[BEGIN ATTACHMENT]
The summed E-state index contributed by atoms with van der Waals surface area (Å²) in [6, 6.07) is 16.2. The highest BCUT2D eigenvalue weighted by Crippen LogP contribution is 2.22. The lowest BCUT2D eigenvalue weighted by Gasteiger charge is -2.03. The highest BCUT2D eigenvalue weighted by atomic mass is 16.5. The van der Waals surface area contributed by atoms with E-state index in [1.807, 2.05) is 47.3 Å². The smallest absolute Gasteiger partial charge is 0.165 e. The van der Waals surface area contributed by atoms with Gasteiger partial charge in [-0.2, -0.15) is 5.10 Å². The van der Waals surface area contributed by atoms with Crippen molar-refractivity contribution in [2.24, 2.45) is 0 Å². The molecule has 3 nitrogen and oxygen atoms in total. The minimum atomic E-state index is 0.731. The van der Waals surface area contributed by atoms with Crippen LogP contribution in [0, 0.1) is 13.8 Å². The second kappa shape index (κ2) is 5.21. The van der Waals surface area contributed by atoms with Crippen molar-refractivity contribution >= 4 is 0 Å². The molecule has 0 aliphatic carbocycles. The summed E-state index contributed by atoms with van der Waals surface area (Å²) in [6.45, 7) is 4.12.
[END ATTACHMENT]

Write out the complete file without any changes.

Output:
The summed E-state index contributed by atoms with van der Waals surface area (Å²) in [6, 6.07) is 16.2. The highest BCUT2D eigenvalue weighted by Crippen LogP contribution is 2.22. The lowest BCUT2D eigenvalue weighted by Gasteiger charge is -2.03. The highest BCUT2D eigenvalue weighted by atomic mass is 16.5. The van der Waals surface area contributed by atoms with E-state index in [1.807, 2.05) is 47.3 Å². The smallest absolute Gasteiger partial charge is 0.165 e. The van der Waals surface area contributed by atoms with Gasteiger partial charge in [-0.2, -0.15) is 5.10 Å². The van der Waals surface area contributed by atoms with Crippen molar-refractivity contribution in [2.24, 2.45) is 0 Å². The molecule has 3 nitrogen and oxygen atoms in total. The minimum atomic E-state index is 0.731. The van der Waals surface area contributed by atoms with Crippen LogP contribution in [0, 0.1) is 13.8 Å². The second kappa shape index (κ2) is 5.21. The van der Waals surface area contributed by atoms with Crippen molar-refractivity contribution >= 4 is 0 Å². The molecule has 0 aliphatic carbocycles. The summed E-state index contributed by atoms with van der Waals surface area (Å²) in [6.45, 7) is 4.12.